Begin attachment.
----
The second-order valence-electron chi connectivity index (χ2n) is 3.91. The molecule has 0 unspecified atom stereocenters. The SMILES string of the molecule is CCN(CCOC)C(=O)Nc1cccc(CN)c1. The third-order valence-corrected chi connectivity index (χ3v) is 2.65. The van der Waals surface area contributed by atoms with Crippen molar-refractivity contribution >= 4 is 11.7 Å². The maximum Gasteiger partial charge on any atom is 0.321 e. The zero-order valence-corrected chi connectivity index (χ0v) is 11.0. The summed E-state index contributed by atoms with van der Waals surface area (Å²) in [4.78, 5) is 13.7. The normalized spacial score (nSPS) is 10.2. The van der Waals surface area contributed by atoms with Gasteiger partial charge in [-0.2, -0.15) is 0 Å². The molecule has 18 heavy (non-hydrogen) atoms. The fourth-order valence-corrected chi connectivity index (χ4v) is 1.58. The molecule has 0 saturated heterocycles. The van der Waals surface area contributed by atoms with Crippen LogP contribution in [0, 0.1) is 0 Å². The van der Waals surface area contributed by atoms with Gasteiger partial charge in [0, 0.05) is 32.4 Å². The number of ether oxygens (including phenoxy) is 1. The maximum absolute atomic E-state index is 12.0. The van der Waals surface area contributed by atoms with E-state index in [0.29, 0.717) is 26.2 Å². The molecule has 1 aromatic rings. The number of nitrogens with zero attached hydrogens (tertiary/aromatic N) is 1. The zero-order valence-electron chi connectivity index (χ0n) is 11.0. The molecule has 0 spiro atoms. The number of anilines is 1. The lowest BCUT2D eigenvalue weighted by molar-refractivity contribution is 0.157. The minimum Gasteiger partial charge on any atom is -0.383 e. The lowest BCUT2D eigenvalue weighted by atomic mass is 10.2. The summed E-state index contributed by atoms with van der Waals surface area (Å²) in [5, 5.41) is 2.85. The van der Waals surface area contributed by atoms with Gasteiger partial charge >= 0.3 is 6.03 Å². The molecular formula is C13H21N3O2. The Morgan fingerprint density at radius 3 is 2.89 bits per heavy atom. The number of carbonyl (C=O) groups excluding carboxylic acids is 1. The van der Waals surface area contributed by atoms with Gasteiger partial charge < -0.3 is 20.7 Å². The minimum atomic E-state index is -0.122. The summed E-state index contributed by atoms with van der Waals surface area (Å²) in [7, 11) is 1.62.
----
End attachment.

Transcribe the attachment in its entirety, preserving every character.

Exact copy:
The second-order valence-electron chi connectivity index (χ2n) is 3.91. The molecule has 0 unspecified atom stereocenters. The SMILES string of the molecule is CCN(CCOC)C(=O)Nc1cccc(CN)c1. The third-order valence-corrected chi connectivity index (χ3v) is 2.65. The van der Waals surface area contributed by atoms with Crippen molar-refractivity contribution >= 4 is 11.7 Å². The maximum Gasteiger partial charge on any atom is 0.321 e. The zero-order valence-corrected chi connectivity index (χ0v) is 11.0. The summed E-state index contributed by atoms with van der Waals surface area (Å²) in [4.78, 5) is 13.7. The normalized spacial score (nSPS) is 10.2. The van der Waals surface area contributed by atoms with Gasteiger partial charge in [-0.2, -0.15) is 0 Å². The molecule has 18 heavy (non-hydrogen) atoms. The fourth-order valence-corrected chi connectivity index (χ4v) is 1.58. The molecule has 0 saturated heterocycles. The van der Waals surface area contributed by atoms with Crippen LogP contribution in [0, 0.1) is 0 Å². The van der Waals surface area contributed by atoms with Gasteiger partial charge in [0, 0.05) is 32.4 Å². The number of ether oxygens (including phenoxy) is 1. The maximum absolute atomic E-state index is 12.0. The van der Waals surface area contributed by atoms with E-state index in [0.29, 0.717) is 26.2 Å². The molecule has 1 aromatic rings. The number of nitrogens with zero attached hydrogens (tertiary/aromatic N) is 1. The zero-order valence-electron chi connectivity index (χ0n) is 11.0. The molecule has 0 spiro atoms. The number of anilines is 1. The lowest BCUT2D eigenvalue weighted by molar-refractivity contribution is 0.157. The minimum Gasteiger partial charge on any atom is -0.383 e. The lowest BCUT2D eigenvalue weighted by atomic mass is 10.2. The summed E-state index contributed by atoms with van der Waals surface area (Å²) in [5, 5.41) is 2.85. The van der Waals surface area contributed by atoms with Gasteiger partial charge >= 0.3 is 6.03 Å². The molecular formula is C13H21N3O2. The Morgan fingerprint density at radius 3 is 2.89 bits per heavy atom. The number of carbonyl (C=O) groups excluding carboxylic acids is 1. The van der Waals surface area contributed by atoms with Gasteiger partial charge < -0.3 is 20.7 Å². The minimum atomic E-state index is -0.122. The summed E-state index contributed by atoms with van der Waals surface area (Å²) in [7, 11) is 1.62.